LEWISTON — Her former students describe her as witty, fun, firm and a self-admitted gambler.
Sister Cecile Mondor, 78, is also Maine’s last full-time teaching nun, according to the Roman Catholic Diocese of Portland. This past year was her last as a classroom teacher.
This year, she is a substitute teacher at Saint Dominic Academy elementary school.
For 24 years, she taught third grade at the school, the former Holy Cross School. Deciding to retire was not easy.
“It was time,” she said.
Fifty-seven years is a long career, she acknowledged.
“God gave me the grace. He gave me the health,” she said. “It’s God’s gift to be working with his children.”
Visiting the school Monday as Catholic School Week got underway, Mondor was greeted with smiles and hugs. Students who were in her last class, now fourth-graders, shared what school was like with her.
“She would let us play games,” said Haydon Emery, 9. “We played with math (multiplication) flash cards.”
She was fun, he and Sela Russell, 9, said.
Molly Strout, 10, said Mondor taught her French. Lincoln Dinan, 9, said her classroom rules helped “so we don’t get in trouble.” Isabella Bouffard, 9, said, “She loved to gamble!” (That gambling was raffle games.)
The Sun Journal published a story about her in 2006 when Mondor was the only teaching nun left in Lewiston-Auburn. She took being the last one in stride, saying it was God’s will and there must be a reason.
Mondor grew up in Saco in a Franco-American family. She joined the convent in 1959.
“It was Feb. 11, Ash Wednesday, in a big, big storm,” she said.
She chose becoming a nun over marriage, letting an Air Force boyfriend go. Entering the convent “was a calling,” she said.
“You feel you’re called to it,” she said. “I answered.”
Throughout her years, Mondor taught grades two through eight in Massachusetts and Maine, including Caribou, Augusta, Biddeford, Saco and Lewiston.
She started her career teaching third grade in Massachusetts and ended with third grade in Lewiston. Her students were a joy, she said.
“They’re so innocent, pure,” Mondor said. “They want to learn. They have an eagerness.”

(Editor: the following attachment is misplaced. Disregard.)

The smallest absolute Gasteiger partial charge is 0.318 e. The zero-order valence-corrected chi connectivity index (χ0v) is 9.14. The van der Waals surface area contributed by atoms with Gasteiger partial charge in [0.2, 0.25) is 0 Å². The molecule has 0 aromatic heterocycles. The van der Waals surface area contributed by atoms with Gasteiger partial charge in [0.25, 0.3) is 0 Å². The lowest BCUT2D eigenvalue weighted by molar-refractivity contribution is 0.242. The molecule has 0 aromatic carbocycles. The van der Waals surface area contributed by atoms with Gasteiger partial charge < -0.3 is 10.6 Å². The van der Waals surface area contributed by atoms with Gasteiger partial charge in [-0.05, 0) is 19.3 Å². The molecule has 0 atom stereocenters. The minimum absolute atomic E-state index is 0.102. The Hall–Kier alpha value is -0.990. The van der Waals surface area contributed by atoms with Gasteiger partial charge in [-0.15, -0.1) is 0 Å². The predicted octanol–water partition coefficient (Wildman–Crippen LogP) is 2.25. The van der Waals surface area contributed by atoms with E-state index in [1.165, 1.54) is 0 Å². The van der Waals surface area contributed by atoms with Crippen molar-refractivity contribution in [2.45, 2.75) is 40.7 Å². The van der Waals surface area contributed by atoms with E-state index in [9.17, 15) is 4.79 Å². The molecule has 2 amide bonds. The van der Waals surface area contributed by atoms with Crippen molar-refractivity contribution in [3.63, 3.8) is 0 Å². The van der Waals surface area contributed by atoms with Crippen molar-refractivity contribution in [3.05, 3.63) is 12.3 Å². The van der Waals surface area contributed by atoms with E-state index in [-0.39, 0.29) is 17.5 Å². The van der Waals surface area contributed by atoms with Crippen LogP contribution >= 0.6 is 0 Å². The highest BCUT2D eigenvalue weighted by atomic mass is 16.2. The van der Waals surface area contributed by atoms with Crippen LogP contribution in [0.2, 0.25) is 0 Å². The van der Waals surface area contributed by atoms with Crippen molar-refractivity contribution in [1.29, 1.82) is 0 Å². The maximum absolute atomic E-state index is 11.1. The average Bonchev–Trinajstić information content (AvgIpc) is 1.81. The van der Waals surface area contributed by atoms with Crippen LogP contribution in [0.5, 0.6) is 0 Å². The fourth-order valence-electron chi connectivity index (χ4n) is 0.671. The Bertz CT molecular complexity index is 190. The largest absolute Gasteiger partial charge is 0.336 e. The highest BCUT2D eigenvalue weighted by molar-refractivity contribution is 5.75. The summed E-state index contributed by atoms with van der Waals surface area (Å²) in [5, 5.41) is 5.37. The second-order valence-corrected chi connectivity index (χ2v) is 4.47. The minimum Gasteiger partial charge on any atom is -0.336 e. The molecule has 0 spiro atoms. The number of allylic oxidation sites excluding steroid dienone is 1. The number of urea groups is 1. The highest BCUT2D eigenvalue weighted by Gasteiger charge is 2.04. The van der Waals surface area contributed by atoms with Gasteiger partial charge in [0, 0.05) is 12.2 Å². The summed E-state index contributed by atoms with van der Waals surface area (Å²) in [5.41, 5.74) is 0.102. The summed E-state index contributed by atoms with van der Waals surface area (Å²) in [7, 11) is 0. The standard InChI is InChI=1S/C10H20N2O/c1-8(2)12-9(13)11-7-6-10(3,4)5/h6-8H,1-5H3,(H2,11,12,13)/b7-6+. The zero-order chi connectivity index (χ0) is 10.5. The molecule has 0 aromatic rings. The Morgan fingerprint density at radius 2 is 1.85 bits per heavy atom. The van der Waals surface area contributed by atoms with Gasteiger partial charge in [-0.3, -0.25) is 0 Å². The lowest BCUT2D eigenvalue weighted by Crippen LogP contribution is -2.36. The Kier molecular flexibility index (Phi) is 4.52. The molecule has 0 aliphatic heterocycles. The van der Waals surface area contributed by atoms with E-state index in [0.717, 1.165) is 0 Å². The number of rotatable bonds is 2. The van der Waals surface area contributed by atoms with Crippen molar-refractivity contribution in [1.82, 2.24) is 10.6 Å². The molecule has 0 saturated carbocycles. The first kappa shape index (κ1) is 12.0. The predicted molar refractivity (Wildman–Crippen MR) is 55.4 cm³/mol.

Through the years, she taught thousands of students. In her first year, she had 65 pupils in her class. In her last year, her class numbered 19.
In Maine and across the country, rising costs have forced many Catholic schools to close and consolidate.
“Schools can’t afford teachers. People can’t afford tuition,” she said. “They get to a point where they have to fold up, like it or not.”
Annual tuition ranges from $5,550 for the lower grades to $12,750 for high school, according to the school’s web page. More than half get tuition assistance, according to the school.
Catholic schools help reinforce “the difference between right and wrong, how students should live what they have learned,” Sister Cecile said. “Hopefully, we can make good Christians out of them.”
Whether it was 1967 or 2017, Mondor made firm classroom rules. When she said “no,” or “take out your books,” her students knew she meant it.
“If they have structure, they learn how to control themselves,” she said. “Without structure, they lose control. But I did it in a gentle way. You don’t give a command. You do it with love.”
A big expectation was that her third-graders would memorize the multiplication tables, which she reinforced with flash cards and games.
“They don’t realize that playing games is a learning situation,” she said with a smile.
Janelle Bryant, 18, and Caroline Gastonguay, 17, both seniors at Saint Dominic Academy’s high school, had Sister Cecile in the third grade.
“She taught us about respect for ourselves, others and adults,” Bryant said. “She also knew how to have a lot of fun.”
Gastonguay said Mondor’s personal stories, even during math, were among her favorite parts.
“It connected us to her more,” she said. “We could talk to her about anything.”
Dennis Russell of Auburn said he is glad his three daughters had Mondor. For adults like him, who grew up with a Catholic education, he said it was rare to find a teaching nun.
“We love her,” Russell said. “She was witty, engaging, all the while remaining old school. You’d walk into the third-grade room, the kids are sitting at their desks working.”
Mondor’s advises that new teachers care about their students.
“You have to love them,” she said. “And at all times be just and fair. Follow those rules and you’ll be OK.”
Sister Cecile Mondor’s final year of teaching was in the third-grade classroom at Saint Dominic Academy in Lewiston. Some pupils from that class, now fourth-graders are, from left: Lincoln Dinan, Haydon Emery, Molly Strout, Sela Russell and Isabella Bouffard. (Daryn Slover/Sun Journal)
Catholic schools in Maine:
Lewiston-Auburn: Saint Dominic Academy, grades pre-k to 12, 517 students
Augusta: St. Michael, 167 students
Bangor: All Saints, 207 students
Biddeford: St. James, 163 students
Brunswick: St. John’s, 117 students
Portland: Cheverus High School, 399 students
Portland: St. Brigid, 279 students
Rumford: Holy Savior, 58 students
Sanford: St. Thomas, 191 students
South Portland: Holy Cross, 131 students
Waterville: Mount Merici Academy, 219 students
Winslow: St. John Regional, 73 students
Source: Roman Catholic Diocese of Portland